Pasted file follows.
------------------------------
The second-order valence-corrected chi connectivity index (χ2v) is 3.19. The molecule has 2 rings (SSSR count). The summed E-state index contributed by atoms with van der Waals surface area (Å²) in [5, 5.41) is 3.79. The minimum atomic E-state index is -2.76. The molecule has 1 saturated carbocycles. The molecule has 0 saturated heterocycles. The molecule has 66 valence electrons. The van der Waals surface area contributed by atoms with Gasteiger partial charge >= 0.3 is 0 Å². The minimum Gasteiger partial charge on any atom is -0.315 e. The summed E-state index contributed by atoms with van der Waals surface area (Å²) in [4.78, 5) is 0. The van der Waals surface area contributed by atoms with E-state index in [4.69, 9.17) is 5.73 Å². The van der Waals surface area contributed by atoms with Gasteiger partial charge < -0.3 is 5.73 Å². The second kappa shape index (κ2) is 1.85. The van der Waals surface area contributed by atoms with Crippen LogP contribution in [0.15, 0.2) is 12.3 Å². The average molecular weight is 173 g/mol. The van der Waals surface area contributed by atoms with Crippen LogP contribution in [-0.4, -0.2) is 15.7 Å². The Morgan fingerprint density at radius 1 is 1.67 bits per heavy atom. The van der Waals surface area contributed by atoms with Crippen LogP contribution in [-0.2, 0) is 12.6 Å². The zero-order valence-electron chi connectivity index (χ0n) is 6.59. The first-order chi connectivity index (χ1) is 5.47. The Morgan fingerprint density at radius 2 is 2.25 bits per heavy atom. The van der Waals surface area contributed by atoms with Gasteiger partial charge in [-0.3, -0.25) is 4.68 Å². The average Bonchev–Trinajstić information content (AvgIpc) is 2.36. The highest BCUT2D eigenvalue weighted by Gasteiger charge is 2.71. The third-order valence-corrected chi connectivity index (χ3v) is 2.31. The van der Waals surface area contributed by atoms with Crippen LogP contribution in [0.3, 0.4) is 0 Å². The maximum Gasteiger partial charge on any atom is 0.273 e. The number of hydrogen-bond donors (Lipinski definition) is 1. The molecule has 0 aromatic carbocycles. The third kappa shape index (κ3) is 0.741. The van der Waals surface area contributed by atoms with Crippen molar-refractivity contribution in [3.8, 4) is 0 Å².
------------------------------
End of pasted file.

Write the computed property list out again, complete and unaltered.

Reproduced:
The second-order valence-corrected chi connectivity index (χ2v) is 3.19. The molecule has 2 rings (SSSR count). The summed E-state index contributed by atoms with van der Waals surface area (Å²) in [5, 5.41) is 3.79. The minimum atomic E-state index is -2.76. The molecule has 1 saturated carbocycles. The molecule has 0 saturated heterocycles. The molecule has 66 valence electrons. The van der Waals surface area contributed by atoms with Gasteiger partial charge >= 0.3 is 0 Å². The minimum Gasteiger partial charge on any atom is -0.315 e. The summed E-state index contributed by atoms with van der Waals surface area (Å²) in [4.78, 5) is 0. The van der Waals surface area contributed by atoms with E-state index in [4.69, 9.17) is 5.73 Å². The van der Waals surface area contributed by atoms with Gasteiger partial charge < -0.3 is 5.73 Å². The second kappa shape index (κ2) is 1.85. The van der Waals surface area contributed by atoms with Crippen LogP contribution in [0.15, 0.2) is 12.3 Å². The average molecular weight is 173 g/mol. The van der Waals surface area contributed by atoms with Crippen LogP contribution in [-0.4, -0.2) is 15.7 Å². The Morgan fingerprint density at radius 1 is 1.67 bits per heavy atom. The van der Waals surface area contributed by atoms with Crippen LogP contribution in [-0.2, 0) is 12.6 Å². The zero-order valence-electron chi connectivity index (χ0n) is 6.59. The first-order chi connectivity index (χ1) is 5.47. The Morgan fingerprint density at radius 2 is 2.25 bits per heavy atom. The van der Waals surface area contributed by atoms with Gasteiger partial charge in [-0.3, -0.25) is 4.68 Å². The average Bonchev–Trinajstić information content (AvgIpc) is 2.36. The highest BCUT2D eigenvalue weighted by Gasteiger charge is 2.71. The third-order valence-corrected chi connectivity index (χ3v) is 2.31. The van der Waals surface area contributed by atoms with Crippen LogP contribution in [0.3, 0.4) is 0 Å². The maximum Gasteiger partial charge on any atom is 0.273 e. The number of hydrogen-bond donors (Lipinski definition) is 1. The molecule has 0 aromatic carbocycles. The third kappa shape index (κ3) is 0.741. The van der Waals surface area contributed by atoms with Crippen molar-refractivity contribution in [3.8, 4) is 0 Å².